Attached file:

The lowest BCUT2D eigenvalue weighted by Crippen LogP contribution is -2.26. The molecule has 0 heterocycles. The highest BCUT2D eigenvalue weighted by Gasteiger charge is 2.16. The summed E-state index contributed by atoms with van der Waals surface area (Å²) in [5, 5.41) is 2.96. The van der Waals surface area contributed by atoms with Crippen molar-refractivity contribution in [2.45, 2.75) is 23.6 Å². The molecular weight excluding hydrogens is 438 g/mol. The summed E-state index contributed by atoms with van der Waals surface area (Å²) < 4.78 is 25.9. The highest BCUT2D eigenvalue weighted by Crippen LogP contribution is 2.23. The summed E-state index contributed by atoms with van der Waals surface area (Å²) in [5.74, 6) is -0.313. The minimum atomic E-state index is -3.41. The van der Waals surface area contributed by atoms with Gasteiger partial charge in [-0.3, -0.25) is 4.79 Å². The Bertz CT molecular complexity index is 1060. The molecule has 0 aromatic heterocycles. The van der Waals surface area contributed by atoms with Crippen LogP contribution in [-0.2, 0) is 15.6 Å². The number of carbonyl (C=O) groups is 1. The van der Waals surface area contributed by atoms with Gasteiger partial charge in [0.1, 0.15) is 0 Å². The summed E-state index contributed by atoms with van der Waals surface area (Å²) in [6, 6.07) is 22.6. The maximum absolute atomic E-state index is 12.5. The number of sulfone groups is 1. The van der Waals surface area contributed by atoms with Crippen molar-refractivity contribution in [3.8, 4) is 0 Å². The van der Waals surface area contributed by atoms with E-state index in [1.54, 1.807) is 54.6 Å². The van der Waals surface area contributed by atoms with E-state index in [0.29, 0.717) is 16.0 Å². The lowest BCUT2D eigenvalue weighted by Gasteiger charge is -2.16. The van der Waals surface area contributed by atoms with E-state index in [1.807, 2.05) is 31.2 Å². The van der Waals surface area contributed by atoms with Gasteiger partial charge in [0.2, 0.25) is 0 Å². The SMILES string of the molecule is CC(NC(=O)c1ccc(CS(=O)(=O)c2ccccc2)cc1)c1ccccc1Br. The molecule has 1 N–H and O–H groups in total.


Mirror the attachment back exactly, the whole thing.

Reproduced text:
The lowest BCUT2D eigenvalue weighted by Crippen LogP contribution is -2.26. The molecule has 0 heterocycles. The highest BCUT2D eigenvalue weighted by Gasteiger charge is 2.16. The summed E-state index contributed by atoms with van der Waals surface area (Å²) in [5, 5.41) is 2.96. The van der Waals surface area contributed by atoms with Crippen molar-refractivity contribution in [2.45, 2.75) is 23.6 Å². The molecular weight excluding hydrogens is 438 g/mol. The summed E-state index contributed by atoms with van der Waals surface area (Å²) < 4.78 is 25.9. The highest BCUT2D eigenvalue weighted by Crippen LogP contribution is 2.23. The summed E-state index contributed by atoms with van der Waals surface area (Å²) in [5.74, 6) is -0.313. The minimum atomic E-state index is -3.41. The van der Waals surface area contributed by atoms with Gasteiger partial charge in [-0.3, -0.25) is 4.79 Å². The Bertz CT molecular complexity index is 1060. The molecule has 0 aromatic heterocycles. The van der Waals surface area contributed by atoms with Crippen LogP contribution in [-0.2, 0) is 15.6 Å². The number of carbonyl (C=O) groups is 1. The van der Waals surface area contributed by atoms with Gasteiger partial charge in [0.1, 0.15) is 0 Å². The summed E-state index contributed by atoms with van der Waals surface area (Å²) in [6, 6.07) is 22.6. The maximum absolute atomic E-state index is 12.5. The number of sulfone groups is 1. The van der Waals surface area contributed by atoms with Crippen molar-refractivity contribution in [3.8, 4) is 0 Å². The van der Waals surface area contributed by atoms with E-state index in [1.54, 1.807) is 54.6 Å². The van der Waals surface area contributed by atoms with E-state index in [0.29, 0.717) is 16.0 Å². The lowest BCUT2D eigenvalue weighted by Gasteiger charge is -2.16. The van der Waals surface area contributed by atoms with E-state index in [1.807, 2.05) is 31.2 Å². The van der Waals surface area contributed by atoms with Gasteiger partial charge in [0.2, 0.25) is 0 Å². The SMILES string of the molecule is CC(NC(=O)c1ccc(CS(=O)(=O)c2ccccc2)cc1)c1ccccc1Br. The molecule has 1 N–H and O–H groups in total.